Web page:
There are plenty of other extras which can be purchased. My friend has an older Chariot Cougar 1 with a baby supporter. Her little boy always looks snug and comfortable, so it seems like a worthwhile extra. It can be used from 6-18 months and is a great idea if you have a little one who likes to snooze on the move.
Opening the box
The first thing I wanted to know was how easy is it to put together? If the trailer were too fiddly to assemble then it might put me off using it. (I also needed to know how difficult it would be to attach it to either of my bikes or transfer it to my husband’s bike).
There were clear instructions about how to put the trailer together and even with the ‘help’ of an inquisitive 9-month-old, it didn’t take me very long. I found that the blue buttons (that you can see in the image above) helped to make assembly really simple. They show you where you need to do something and the red/green indicators (that you can’t see in the photos) make it clear whether you’ve set it up correctly or not. It couldn’t be any easier!
It’s worth bearing in mind that you might need an insert depending on the age/size of your baby/child. Baby M is 10 months old and 10kg. She’s been sitting unaided since she was just over 3 months old and has been walking for 6 weeks, so she’s quite sturdy, but is still small (in comparison to a school-age child who could also use this product). The baby support (6-18 months) would be useful for her; for smaller babies, there is a sling that can be used when using the trailer as a stroller.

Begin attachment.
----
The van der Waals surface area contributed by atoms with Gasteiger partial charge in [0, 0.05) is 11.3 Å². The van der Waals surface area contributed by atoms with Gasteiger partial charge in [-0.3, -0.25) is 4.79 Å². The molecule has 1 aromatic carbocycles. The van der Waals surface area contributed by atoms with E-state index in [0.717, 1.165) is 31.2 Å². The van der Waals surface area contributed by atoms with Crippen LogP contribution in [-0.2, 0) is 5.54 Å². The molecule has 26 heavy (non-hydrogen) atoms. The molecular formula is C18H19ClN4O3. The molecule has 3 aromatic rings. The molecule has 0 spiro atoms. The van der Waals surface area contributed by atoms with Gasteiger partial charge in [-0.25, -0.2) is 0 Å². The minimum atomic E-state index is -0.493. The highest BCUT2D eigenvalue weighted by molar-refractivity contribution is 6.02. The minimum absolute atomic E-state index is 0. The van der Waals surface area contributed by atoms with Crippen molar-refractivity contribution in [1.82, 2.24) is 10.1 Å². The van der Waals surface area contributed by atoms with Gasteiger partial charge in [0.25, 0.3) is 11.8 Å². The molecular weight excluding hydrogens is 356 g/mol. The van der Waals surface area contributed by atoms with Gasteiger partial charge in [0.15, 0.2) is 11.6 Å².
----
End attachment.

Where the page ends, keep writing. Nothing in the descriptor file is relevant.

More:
Exploring further – what features are there?
Once I’d set the trailer up, I took a bit of time to explore it in more detail. The first thing I noticed was the stylish colour. I’m not sure what it’s official name is (I think it may be bluegrass), but it’s a lovely jade green colour, which is striking and (if you’re into gender stereotypes) suitable for a boy or a girl. More importantly for me, it doesn’t clash horribly with any of our bikes!
I was pleased to see that there is an adjustable handlebar. I’m just over average height for women and Stu is just below average height for men, so a non-adjustable handlebar wouldn’t be a deal-breaker for us, but it’s nice to have – especially if either of our mums has to use the trailer as a buggy as they are both quite petite.
Behind the child’s seat is a mesh area to encourage airflow. This is good for a couple of reasons: in summer, it will help to keep the trailer cool, also, if I were to use it as a running buggy then it makes it a lot easier to push without it inflating when running into a headwind!
Storage and suspension